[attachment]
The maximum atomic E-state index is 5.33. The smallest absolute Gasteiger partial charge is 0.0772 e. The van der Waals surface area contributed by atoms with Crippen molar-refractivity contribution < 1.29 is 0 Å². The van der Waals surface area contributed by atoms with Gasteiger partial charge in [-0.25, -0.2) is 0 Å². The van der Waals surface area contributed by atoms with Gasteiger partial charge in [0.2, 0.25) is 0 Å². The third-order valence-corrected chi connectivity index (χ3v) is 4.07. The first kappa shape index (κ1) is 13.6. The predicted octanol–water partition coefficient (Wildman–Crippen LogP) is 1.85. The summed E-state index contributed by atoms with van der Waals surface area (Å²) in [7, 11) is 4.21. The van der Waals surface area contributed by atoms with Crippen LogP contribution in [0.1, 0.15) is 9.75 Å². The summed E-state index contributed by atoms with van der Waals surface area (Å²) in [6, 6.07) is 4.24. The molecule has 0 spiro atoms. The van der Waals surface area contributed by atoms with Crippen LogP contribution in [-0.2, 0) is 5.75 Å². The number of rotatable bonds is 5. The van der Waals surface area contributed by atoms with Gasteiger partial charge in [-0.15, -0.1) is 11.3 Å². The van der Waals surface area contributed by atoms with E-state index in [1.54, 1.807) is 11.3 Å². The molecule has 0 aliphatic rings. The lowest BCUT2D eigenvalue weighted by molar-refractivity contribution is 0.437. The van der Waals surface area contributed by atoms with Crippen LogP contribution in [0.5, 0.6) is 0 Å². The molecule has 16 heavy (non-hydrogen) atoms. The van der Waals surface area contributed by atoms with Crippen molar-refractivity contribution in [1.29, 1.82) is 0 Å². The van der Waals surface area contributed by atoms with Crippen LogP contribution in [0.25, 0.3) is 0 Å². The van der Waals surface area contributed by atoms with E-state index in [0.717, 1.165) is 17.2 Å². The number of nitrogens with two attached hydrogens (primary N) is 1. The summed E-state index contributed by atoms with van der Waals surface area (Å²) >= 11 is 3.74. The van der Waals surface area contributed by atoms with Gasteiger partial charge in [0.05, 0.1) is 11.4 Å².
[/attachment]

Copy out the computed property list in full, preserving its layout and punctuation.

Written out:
The maximum atomic E-state index is 5.33. The smallest absolute Gasteiger partial charge is 0.0772 e. The van der Waals surface area contributed by atoms with Crippen molar-refractivity contribution < 1.29 is 0 Å². The van der Waals surface area contributed by atoms with Gasteiger partial charge in [-0.25, -0.2) is 0 Å². The van der Waals surface area contributed by atoms with Gasteiger partial charge in [0.2, 0.25) is 0 Å². The third-order valence-corrected chi connectivity index (χ3v) is 4.07. The first kappa shape index (κ1) is 13.6. The predicted octanol–water partition coefficient (Wildman–Crippen LogP) is 1.85. The summed E-state index contributed by atoms with van der Waals surface area (Å²) in [7, 11) is 4.21. The van der Waals surface area contributed by atoms with Crippen LogP contribution in [0.1, 0.15) is 9.75 Å². The summed E-state index contributed by atoms with van der Waals surface area (Å²) in [6, 6.07) is 4.24. The molecule has 0 spiro atoms. The van der Waals surface area contributed by atoms with Crippen LogP contribution in [-0.2, 0) is 5.75 Å². The number of rotatable bonds is 5. The van der Waals surface area contributed by atoms with Gasteiger partial charge in [-0.15, -0.1) is 11.3 Å². The van der Waals surface area contributed by atoms with E-state index in [1.54, 1.807) is 11.3 Å². The molecule has 0 aliphatic rings. The lowest BCUT2D eigenvalue weighted by molar-refractivity contribution is 0.437. The van der Waals surface area contributed by atoms with Crippen LogP contribution in [0.5, 0.6) is 0 Å². The molecule has 16 heavy (non-hydrogen) atoms. The van der Waals surface area contributed by atoms with Crippen molar-refractivity contribution in [1.29, 1.82) is 0 Å². The van der Waals surface area contributed by atoms with Crippen LogP contribution in [0.25, 0.3) is 0 Å². The van der Waals surface area contributed by atoms with E-state index in [0.717, 1.165) is 17.2 Å². The number of nitrogens with two attached hydrogens (primary N) is 1. The summed E-state index contributed by atoms with van der Waals surface area (Å²) >= 11 is 3.74. The van der Waals surface area contributed by atoms with Gasteiger partial charge in [0.05, 0.1) is 11.4 Å².